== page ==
Virginia Eubanks had a lengthy excerpt of her new book, Automating Inequality, published in the January edition of Harper's Magazine:
Forty years ago, nearly all the major decisions that shape our lives—whether or not we are offered employment, a mortgage, insurance, credit, or a government service—were made by human beings. They often used actuarial processes that functioned more like computers than people, but human discretion still prevailed.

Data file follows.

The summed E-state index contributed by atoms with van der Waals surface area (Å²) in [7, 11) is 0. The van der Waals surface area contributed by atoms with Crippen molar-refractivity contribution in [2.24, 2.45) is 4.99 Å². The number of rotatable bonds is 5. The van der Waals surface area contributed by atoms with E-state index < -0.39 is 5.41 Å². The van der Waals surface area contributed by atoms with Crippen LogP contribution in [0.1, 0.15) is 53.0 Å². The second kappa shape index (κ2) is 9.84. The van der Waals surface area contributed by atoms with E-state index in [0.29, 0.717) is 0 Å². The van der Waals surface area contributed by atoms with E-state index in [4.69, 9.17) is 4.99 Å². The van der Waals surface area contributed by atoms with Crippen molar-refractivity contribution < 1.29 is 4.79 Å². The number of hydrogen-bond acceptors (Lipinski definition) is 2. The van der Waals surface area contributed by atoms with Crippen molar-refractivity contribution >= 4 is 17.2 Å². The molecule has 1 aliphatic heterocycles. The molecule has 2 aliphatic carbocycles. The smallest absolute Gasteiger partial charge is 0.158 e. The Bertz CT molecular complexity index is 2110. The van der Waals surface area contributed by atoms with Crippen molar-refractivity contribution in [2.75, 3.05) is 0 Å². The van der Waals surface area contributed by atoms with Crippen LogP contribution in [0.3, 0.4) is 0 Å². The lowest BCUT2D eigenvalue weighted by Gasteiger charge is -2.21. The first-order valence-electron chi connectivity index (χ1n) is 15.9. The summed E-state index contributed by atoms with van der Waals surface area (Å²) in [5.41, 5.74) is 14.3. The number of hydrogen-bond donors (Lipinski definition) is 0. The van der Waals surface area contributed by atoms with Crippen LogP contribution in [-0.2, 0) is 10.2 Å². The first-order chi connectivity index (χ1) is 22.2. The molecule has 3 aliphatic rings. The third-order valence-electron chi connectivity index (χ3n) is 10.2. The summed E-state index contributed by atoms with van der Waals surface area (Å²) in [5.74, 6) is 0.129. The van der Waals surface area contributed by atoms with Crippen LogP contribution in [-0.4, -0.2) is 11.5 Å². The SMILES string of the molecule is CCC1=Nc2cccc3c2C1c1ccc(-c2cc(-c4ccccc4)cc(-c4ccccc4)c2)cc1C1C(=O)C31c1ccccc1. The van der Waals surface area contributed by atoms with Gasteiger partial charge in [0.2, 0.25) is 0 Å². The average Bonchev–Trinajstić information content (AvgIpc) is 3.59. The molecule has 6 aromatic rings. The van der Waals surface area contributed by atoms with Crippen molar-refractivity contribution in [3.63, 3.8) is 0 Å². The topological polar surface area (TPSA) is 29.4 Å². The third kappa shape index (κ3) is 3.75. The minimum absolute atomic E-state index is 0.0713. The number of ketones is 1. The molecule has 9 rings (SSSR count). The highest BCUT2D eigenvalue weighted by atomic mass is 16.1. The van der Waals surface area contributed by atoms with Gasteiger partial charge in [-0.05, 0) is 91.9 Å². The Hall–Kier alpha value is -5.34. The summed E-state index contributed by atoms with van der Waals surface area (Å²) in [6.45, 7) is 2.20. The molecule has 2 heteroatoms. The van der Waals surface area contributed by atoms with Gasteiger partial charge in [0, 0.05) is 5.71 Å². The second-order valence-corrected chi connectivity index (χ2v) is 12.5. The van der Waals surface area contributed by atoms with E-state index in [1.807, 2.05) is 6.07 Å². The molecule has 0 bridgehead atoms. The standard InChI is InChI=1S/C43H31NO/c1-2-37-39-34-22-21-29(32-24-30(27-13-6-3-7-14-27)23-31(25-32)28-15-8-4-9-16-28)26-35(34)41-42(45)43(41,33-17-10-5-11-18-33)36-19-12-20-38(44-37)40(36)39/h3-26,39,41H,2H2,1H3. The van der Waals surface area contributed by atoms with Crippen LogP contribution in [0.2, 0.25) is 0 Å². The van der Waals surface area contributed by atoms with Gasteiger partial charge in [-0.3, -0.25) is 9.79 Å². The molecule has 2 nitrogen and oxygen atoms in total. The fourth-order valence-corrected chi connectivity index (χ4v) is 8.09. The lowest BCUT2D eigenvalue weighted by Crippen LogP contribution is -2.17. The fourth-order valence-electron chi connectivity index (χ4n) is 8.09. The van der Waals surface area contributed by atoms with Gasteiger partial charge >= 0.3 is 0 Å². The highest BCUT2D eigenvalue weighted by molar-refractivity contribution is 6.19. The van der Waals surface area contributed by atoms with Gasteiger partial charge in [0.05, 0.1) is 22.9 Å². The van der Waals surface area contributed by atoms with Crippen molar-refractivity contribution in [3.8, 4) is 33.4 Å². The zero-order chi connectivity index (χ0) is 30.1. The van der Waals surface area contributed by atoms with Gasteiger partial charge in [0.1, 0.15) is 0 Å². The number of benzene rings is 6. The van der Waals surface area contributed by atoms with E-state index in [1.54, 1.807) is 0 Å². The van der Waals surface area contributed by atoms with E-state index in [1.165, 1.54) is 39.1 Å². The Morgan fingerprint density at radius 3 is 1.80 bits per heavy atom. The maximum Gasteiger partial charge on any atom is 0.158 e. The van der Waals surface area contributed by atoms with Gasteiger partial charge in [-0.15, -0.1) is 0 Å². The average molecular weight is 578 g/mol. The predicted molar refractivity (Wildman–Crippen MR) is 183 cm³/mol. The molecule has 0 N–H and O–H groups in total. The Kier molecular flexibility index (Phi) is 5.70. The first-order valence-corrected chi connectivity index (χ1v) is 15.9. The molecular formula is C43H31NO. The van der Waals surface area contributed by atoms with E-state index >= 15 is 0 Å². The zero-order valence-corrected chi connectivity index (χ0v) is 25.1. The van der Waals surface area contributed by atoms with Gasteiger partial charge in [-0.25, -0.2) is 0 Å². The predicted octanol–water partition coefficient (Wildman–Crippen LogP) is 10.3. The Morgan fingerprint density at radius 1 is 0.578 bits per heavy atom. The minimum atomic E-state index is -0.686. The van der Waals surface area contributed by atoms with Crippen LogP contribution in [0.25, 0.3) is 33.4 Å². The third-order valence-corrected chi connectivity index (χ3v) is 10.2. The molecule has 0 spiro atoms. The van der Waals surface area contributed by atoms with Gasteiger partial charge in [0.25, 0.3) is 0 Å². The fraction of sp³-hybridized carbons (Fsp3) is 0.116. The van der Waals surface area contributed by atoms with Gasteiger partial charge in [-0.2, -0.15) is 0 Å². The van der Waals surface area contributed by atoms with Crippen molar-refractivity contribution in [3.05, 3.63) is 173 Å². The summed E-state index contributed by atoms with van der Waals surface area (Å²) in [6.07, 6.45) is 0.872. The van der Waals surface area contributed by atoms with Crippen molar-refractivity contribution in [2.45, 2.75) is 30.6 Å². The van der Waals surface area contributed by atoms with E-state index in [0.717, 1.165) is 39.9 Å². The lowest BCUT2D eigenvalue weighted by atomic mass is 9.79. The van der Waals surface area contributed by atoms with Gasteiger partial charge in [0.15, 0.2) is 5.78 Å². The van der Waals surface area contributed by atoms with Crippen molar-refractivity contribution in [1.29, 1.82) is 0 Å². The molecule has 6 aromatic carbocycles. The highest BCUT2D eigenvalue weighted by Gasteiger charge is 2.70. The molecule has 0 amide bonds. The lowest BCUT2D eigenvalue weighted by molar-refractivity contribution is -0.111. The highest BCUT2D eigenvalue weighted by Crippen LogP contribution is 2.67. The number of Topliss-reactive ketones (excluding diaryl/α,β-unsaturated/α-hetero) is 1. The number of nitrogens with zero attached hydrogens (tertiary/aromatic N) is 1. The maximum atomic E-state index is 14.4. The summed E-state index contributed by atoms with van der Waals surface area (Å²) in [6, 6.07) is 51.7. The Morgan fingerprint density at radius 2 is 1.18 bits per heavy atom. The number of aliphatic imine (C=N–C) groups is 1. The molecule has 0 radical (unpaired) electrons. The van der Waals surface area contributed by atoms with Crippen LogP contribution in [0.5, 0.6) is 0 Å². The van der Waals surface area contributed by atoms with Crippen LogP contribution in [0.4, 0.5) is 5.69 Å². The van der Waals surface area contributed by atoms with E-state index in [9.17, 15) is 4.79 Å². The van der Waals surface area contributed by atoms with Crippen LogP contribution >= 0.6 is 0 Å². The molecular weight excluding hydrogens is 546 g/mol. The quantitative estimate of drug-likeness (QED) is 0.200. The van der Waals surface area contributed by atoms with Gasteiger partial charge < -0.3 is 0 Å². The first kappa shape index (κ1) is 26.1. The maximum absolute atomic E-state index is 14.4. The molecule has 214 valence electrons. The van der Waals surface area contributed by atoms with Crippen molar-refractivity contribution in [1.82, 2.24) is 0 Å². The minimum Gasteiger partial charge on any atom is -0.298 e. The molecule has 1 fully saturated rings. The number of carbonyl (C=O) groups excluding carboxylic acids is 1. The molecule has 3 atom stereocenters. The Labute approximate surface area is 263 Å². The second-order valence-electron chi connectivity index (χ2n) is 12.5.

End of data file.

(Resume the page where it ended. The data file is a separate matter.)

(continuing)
Today, we have ceded much of that decision-making power to machines. Automated eligibility systems, ranking algorithms, and predictive risk models control which neighborhoods get policed, which families attain needed resources, who is short-listed for employment, and who is investigated for fraud. Our world is crisscrossed by information sentinels, some obvious and visible: closed-circuit cameras, GPS on our cell phones, police drones. But much of our information is collected by inscrutable, invisible pieces of code embedded in social media interactions, applications for government services, and every product we buy. They are so deeply woven into the fabric of social life that, most of the time, we don’t even notice that we are being watched and analyzed.